Many fries lend themselves well to a creamy/tangy combo. Some need nothing at all. Despite what my dear, darling husband thinks, ketchup doesn't make everything better (and nobody but him still calls them "Freedom Fries"). The following list is the result of 18 years of extensive research. I've been eating fries for many more than 18 years, but it wasn't until I started working at Burger King at age 16 that I realized how much greater (in quality and quantity) my fry consumption could get.
Applebee's: Honey mustard
Arby's Curly: Mix equal parts Arby's sauce and Horsey sauce, using the smallest, crispiest one in the container as a spoon.
BBQ Joints: Sonny's, Woody's, Dustin's...no matter the name you see before the 's, you can count on the fries all tasting the same. These are actually best with ketchup. You're welcome, husband.
Burger King: If you are lucky enough to live in a part of the world where they haven't yet changed to the greasy, tasteless globs they're serving as fries, then ask for a side of sweet-n-sour and a side of ranch. Start with the s-n-s, then dunk the same fry in the ranch. If your local BK has already switched recipes, it's better to save the calories for something resembling food than to answer "yes" to the age old question, "Would you like fries with that?"
Cafeteria Fries: Salt, hot sauce and ranch. First, salt liberally. Then, dump the hot sauce on the fries, then dip each in the ranch. Bonus: licking the salt and hot sauce off of your fingers.
Checkers: My high-school carpool buddy mentioned once that Checkers' fries taste like French Toast Sticks. I have no idea why or how this is true, but he was right. I haven't been able to enjoy them since. They're probably tasty with maple syrup.
Chick-fil-A: Option 1- Mix 1 packet of mayonnaise with 2 packets of ketchup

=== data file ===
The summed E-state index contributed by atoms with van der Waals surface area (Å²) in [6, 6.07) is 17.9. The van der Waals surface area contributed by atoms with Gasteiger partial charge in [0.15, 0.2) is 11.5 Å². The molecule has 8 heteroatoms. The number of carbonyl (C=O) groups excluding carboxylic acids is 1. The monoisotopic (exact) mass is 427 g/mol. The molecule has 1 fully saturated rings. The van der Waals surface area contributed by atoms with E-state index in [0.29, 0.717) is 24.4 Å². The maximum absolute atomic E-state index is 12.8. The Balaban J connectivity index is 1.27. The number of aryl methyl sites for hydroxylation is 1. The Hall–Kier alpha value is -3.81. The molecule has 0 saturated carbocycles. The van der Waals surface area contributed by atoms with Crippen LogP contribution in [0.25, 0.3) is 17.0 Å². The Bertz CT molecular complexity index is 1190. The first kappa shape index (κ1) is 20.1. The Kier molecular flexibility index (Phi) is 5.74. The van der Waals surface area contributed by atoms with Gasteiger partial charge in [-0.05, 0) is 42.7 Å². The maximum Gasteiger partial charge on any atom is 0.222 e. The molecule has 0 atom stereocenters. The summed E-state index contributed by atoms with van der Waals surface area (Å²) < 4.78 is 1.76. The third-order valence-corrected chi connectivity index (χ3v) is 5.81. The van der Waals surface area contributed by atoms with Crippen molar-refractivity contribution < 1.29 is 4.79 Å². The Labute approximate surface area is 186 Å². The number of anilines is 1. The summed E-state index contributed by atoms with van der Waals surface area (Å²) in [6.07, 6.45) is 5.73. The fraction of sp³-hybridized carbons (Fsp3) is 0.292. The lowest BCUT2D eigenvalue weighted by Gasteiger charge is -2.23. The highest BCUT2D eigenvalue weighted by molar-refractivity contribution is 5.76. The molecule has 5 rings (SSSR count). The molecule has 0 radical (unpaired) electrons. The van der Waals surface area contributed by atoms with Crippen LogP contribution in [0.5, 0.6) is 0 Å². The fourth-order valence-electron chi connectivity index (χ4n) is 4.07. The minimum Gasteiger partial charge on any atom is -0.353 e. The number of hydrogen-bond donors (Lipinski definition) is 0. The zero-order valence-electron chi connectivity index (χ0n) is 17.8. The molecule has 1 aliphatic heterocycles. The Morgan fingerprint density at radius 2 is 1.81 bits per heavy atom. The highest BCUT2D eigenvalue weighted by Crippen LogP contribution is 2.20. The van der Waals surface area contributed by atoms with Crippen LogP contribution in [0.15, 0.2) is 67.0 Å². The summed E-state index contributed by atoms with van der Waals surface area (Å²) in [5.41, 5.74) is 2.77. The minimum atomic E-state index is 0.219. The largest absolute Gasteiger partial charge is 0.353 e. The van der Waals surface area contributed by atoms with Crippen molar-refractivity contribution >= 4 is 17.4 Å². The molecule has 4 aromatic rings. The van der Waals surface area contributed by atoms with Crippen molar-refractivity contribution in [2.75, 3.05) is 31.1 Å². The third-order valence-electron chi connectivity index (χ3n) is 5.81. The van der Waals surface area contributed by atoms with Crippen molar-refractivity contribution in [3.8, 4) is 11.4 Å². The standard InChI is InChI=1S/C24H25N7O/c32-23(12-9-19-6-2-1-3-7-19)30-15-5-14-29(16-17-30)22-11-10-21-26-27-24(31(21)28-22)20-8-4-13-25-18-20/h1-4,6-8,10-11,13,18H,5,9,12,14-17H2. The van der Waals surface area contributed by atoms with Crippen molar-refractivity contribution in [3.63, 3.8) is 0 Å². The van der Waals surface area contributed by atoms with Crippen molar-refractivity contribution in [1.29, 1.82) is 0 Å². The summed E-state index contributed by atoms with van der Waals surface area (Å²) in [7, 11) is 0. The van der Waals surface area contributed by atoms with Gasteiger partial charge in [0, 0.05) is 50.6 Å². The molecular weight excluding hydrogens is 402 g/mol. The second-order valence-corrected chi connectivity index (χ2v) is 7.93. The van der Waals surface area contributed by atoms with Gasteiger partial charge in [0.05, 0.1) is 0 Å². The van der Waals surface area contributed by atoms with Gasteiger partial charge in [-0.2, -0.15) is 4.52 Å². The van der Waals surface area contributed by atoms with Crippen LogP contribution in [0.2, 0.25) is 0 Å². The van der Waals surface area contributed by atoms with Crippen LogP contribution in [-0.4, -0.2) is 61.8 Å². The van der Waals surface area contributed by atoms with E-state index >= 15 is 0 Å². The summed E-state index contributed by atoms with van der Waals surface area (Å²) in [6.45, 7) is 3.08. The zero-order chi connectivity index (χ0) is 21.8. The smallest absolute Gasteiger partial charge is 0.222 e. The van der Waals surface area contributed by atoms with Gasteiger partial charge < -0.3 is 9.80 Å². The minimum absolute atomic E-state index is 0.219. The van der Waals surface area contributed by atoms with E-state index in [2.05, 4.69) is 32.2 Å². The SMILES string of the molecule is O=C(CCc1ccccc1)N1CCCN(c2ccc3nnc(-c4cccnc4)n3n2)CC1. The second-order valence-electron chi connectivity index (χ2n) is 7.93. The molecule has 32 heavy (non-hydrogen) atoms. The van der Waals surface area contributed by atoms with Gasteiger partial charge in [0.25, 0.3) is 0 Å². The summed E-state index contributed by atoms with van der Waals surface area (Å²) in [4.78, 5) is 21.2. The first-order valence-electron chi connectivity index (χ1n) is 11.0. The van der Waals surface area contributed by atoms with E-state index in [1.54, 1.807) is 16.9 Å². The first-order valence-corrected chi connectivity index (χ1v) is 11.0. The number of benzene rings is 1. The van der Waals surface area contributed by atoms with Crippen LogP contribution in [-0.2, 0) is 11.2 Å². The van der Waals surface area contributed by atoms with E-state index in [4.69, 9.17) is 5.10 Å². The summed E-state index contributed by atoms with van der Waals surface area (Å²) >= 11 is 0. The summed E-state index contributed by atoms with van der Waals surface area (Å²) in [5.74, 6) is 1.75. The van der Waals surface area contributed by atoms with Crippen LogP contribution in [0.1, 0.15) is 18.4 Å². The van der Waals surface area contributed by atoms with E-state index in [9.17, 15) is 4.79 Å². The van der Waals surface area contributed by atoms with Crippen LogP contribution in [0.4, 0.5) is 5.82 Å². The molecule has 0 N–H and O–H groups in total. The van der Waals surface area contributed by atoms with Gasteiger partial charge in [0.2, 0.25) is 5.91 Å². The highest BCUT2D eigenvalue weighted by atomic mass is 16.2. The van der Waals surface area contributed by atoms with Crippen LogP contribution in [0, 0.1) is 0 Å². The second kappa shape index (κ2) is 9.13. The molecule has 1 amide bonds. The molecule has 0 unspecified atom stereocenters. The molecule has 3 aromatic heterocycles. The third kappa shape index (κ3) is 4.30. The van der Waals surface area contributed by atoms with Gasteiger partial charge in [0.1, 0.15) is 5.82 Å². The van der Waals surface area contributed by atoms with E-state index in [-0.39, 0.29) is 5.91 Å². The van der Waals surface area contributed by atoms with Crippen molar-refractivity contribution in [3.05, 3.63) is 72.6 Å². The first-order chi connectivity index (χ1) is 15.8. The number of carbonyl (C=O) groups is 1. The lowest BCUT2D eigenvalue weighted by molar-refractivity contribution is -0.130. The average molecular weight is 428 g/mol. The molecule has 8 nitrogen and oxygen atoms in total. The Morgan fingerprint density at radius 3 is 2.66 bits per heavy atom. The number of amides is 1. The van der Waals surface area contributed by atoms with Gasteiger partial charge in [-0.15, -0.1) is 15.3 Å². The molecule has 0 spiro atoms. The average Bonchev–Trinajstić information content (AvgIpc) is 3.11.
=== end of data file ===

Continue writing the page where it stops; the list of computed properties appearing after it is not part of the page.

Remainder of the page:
Option 2- Ranch
Both are equally delicious to me.
Chili's: Ancho-Chile Ranch. Trust me.
McDonald's: Sweet-n-Sour, or nothing at all.
Ruby Tuesday: This one is tough. I've tried them with ketchup, ranch, honey mustard, and solo. None of those seem right. I'm leaning toward malt vinegar, but I'm not the type of customer to ask for such a thing. It would be like asking for a lime wedge in my water. Yes, it's good. Yes, it's available. Yes, it's what I, the paying and tipping customer wants. But no, I'm not going to ask my server for it, knowing that he/she would have to step away from the drink station to get it.
Wendy's: Feeling indulgent? Dip them in your Frosty. Their fries are the saltiest of all, which is why they pair so nicely with the sweet, chocolatey Frosty. They're also decent with no accompaniment.
Now, here's some bonus advice (betcha didn't think you'd be getting advice + advice when you stopped by today!): Make my delicious recipe for Un-Frieds at home. They needn't be dipped (although husband puts ketchup on them) and they're great as a breakfast potato if you have any left over from dinner the night before.
Potatoes (figure 1 per person) cut into fry-sized wedges
Coarsely ground black pepper
Place potatoes in a shallow baking pan. Salt liberally. Sprinkle on the pepper and oregano. Distribute the minced garlic as evenly as possible. Drizzle with olive oil (about 2 Tbs.) and mix with your hands until all the potatoes are covered with the oil. Bake at 400F, re-mixing with a spatula once, for 25 mins or until the potatoes are getting brown and can be easily cut through with a fork. Enjoy!
Do you have any dipping advice to share?